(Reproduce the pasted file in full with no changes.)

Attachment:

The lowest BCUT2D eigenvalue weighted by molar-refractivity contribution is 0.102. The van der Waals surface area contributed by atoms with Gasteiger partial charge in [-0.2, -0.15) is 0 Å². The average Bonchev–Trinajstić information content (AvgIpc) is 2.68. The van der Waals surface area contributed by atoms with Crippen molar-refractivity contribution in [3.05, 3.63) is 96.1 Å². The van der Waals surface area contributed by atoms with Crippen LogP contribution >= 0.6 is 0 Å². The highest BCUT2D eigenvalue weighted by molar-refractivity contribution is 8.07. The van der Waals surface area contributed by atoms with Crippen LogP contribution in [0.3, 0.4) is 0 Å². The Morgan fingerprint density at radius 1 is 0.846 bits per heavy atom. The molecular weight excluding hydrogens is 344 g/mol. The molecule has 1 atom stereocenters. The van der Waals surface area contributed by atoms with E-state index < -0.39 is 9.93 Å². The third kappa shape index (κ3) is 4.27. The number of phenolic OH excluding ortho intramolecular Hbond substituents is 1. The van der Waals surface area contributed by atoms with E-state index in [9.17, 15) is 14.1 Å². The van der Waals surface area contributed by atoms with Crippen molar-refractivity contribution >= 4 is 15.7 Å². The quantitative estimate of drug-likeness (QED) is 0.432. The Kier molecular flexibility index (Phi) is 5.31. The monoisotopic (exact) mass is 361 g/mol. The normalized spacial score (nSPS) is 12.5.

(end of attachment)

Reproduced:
The lowest BCUT2D eigenvalue weighted by molar-refractivity contribution is 0.102. The van der Waals surface area contributed by atoms with Gasteiger partial charge in [-0.2, -0.15) is 0 Å². The average Bonchev–Trinajstić information content (AvgIpc) is 2.68. The van der Waals surface area contributed by atoms with Crippen molar-refractivity contribution in [3.05, 3.63) is 96.1 Å². The van der Waals surface area contributed by atoms with Crippen LogP contribution >= 0.6 is 0 Å². The highest BCUT2D eigenvalue weighted by molar-refractivity contribution is 8.07. The van der Waals surface area contributed by atoms with Crippen LogP contribution in [0.3, 0.4) is 0 Å². The Morgan fingerprint density at radius 1 is 0.846 bits per heavy atom. The molecular weight excluding hydrogens is 344 g/mol. The molecule has 1 atom stereocenters. The van der Waals surface area contributed by atoms with E-state index < -0.39 is 9.93 Å². The third kappa shape index (κ3) is 4.27. The number of phenolic OH excluding ortho intramolecular Hbond substituents is 1. The van der Waals surface area contributed by atoms with E-state index in [9.17, 15) is 14.1 Å². The van der Waals surface area contributed by atoms with Crippen molar-refractivity contribution >= 4 is 15.7 Å². The quantitative estimate of drug-likeness (QED) is 0.432. The Kier molecular flexibility index (Phi) is 5.31. The monoisotopic (exact) mass is 361 g/mol. The normalized spacial score (nSPS) is 12.5.